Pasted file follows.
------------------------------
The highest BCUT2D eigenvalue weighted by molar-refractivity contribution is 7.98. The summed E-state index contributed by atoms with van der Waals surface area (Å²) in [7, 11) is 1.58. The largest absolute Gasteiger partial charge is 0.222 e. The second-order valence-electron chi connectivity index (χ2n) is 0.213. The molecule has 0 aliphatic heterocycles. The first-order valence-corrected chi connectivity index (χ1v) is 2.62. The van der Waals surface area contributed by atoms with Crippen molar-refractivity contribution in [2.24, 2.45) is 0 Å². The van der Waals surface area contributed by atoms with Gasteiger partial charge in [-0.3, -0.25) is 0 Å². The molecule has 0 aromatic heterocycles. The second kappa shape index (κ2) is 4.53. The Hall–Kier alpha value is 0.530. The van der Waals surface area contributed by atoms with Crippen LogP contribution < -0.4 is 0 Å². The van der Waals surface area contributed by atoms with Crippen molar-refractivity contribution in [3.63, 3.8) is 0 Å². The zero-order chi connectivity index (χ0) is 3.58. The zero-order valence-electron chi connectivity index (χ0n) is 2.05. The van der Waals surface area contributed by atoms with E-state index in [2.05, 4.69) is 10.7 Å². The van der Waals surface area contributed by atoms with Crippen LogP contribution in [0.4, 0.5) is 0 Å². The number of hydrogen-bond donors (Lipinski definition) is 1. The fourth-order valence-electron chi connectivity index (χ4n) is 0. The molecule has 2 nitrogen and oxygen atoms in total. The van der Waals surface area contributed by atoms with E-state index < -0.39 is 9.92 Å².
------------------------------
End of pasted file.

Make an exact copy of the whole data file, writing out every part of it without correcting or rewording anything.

The highest BCUT2D eigenvalue weighted by molar-refractivity contribution is 7.98. The summed E-state index contributed by atoms with van der Waals surface area (Å²) in [7, 11) is 1.58. The largest absolute Gasteiger partial charge is 0.222 e. The second-order valence-electron chi connectivity index (χ2n) is 0.213. The molecule has 0 aliphatic heterocycles. The first-order valence-corrected chi connectivity index (χ1v) is 2.62. The van der Waals surface area contributed by atoms with Crippen molar-refractivity contribution in [2.24, 2.45) is 0 Å². The van der Waals surface area contributed by atoms with Gasteiger partial charge in [-0.3, -0.25) is 0 Å². The molecule has 0 aromatic heterocycles. The second kappa shape index (κ2) is 4.53. The Hall–Kier alpha value is 0.530. The van der Waals surface area contributed by atoms with Crippen LogP contribution < -0.4 is 0 Å². The van der Waals surface area contributed by atoms with Crippen molar-refractivity contribution in [3.63, 3.8) is 0 Å². The zero-order chi connectivity index (χ0) is 3.58. The zero-order valence-electron chi connectivity index (χ0n) is 2.05. The van der Waals surface area contributed by atoms with E-state index in [2.05, 4.69) is 10.7 Å². The van der Waals surface area contributed by atoms with Crippen LogP contribution in [0.4, 0.5) is 0 Å². The number of hydrogen-bond donors (Lipinski definition) is 1. The fourth-order valence-electron chi connectivity index (χ4n) is 0. The molecule has 2 nitrogen and oxygen atoms in total. The van der Waals surface area contributed by atoms with E-state index < -0.39 is 9.92 Å².